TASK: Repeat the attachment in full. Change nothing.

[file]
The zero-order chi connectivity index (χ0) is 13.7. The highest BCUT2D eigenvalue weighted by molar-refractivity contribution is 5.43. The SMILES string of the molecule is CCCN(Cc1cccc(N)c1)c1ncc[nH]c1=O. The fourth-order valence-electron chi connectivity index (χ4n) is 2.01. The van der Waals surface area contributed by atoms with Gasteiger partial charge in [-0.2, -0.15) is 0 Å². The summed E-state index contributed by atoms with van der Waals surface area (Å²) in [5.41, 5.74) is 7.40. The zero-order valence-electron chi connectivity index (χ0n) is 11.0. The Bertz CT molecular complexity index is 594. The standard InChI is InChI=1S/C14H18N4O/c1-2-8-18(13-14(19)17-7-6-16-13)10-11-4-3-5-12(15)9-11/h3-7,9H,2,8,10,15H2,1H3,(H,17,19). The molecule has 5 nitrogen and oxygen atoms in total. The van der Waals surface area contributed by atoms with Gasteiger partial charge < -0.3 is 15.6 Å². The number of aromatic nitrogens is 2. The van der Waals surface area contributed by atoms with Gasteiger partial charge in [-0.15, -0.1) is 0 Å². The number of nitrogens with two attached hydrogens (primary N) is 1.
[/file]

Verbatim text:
The zero-order chi connectivity index (χ0) is 13.7. The highest BCUT2D eigenvalue weighted by molar-refractivity contribution is 5.43. The SMILES string of the molecule is CCCN(Cc1cccc(N)c1)c1ncc[nH]c1=O. The fourth-order valence-electron chi connectivity index (χ4n) is 2.01. The van der Waals surface area contributed by atoms with Gasteiger partial charge in [-0.2, -0.15) is 0 Å². The summed E-state index contributed by atoms with van der Waals surface area (Å²) in [5.41, 5.74) is 7.40. The zero-order valence-electron chi connectivity index (χ0n) is 11.0. The Bertz CT molecular complexity index is 594. The standard InChI is InChI=1S/C14H18N4O/c1-2-8-18(13-14(19)17-7-6-16-13)10-11-4-3-5-12(15)9-11/h3-7,9H,2,8,10,15H2,1H3,(H,17,19). The molecule has 5 nitrogen and oxygen atoms in total. The van der Waals surface area contributed by atoms with Gasteiger partial charge < -0.3 is 15.6 Å². The number of aromatic nitrogens is 2. The van der Waals surface area contributed by atoms with Gasteiger partial charge in [-0.15, -0.1) is 0 Å². The number of nitrogens with two attached hydrogens (primary N) is 1.